Community succession of the grapevine fungal microbiome in the annual growth cycle


Microbial ecology and activity in wine production influences grapevine health and productivity, conversion of sugar to ethanol during fermentation, wine aroma, wine quality and distinctiveness. Fungi in the vineyard ecosystem are not well described. Here, we characterized the spatial and temporal dynamics of fungal communities associated with the grapevine (grapes, flowers, leaves, and roots) and soils over an annual growth cycle in two vineyards to investigate the influences of grape habitat, plant developmental stage (flowering, fruit set, veraison, and harvest), vineyards, and climatic conditions. Fungi were influenced by both the grapevine habitat and plant development stage. The core microbiome was prioritized over space and time, and the identified core members drove seasonal community succession. The developmental stage of veraison, where the grapes undergo a dramatic change in metabolism and start accumulating sugar, coincided with a distinct shift in fungal communities. Co-occurrence networks showed strong correlations between the plant microbiome, the soil microbiome, and weather indices. Our study describes the complex ecological dynamics that occur in microbial assemblages over a growing season and highlight succession of the core community in vineyards.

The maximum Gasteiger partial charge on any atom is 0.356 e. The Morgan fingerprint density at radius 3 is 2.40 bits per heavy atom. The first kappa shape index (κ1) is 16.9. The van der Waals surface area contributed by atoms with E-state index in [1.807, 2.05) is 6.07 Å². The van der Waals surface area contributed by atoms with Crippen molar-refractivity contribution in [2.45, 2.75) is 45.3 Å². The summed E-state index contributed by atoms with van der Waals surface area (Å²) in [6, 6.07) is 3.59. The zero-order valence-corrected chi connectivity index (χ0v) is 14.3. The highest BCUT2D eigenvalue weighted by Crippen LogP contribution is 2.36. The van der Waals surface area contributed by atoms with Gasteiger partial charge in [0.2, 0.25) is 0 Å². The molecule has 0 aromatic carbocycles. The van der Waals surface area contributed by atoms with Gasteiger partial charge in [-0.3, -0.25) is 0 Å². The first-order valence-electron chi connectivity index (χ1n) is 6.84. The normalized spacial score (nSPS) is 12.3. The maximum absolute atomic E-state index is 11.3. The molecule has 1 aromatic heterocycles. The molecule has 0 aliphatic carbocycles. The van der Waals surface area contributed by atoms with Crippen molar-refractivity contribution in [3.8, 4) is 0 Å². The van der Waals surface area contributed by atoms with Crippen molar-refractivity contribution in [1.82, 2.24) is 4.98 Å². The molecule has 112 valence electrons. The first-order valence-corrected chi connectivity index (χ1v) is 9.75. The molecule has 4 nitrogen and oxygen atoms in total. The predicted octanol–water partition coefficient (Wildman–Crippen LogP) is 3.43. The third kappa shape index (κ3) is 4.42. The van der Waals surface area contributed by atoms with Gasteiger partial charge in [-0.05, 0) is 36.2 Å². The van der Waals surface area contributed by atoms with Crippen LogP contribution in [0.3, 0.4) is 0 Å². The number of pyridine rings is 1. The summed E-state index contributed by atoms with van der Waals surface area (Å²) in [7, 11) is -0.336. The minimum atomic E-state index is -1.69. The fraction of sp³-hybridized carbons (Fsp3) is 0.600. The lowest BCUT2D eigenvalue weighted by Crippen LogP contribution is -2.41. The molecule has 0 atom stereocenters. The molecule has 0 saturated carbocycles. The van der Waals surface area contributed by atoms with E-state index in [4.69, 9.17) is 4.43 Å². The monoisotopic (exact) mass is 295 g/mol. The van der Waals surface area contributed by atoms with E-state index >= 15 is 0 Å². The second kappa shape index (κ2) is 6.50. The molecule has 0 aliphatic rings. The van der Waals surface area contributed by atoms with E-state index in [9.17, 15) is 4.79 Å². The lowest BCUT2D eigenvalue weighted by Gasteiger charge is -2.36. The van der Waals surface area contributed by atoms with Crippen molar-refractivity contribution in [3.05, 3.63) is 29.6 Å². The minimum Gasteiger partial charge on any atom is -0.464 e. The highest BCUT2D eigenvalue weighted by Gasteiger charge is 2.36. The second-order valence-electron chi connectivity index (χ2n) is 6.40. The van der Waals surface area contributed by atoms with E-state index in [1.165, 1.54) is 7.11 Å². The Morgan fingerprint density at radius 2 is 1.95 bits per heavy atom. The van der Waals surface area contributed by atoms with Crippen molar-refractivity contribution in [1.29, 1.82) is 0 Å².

Publication Title

Environmental Microbiology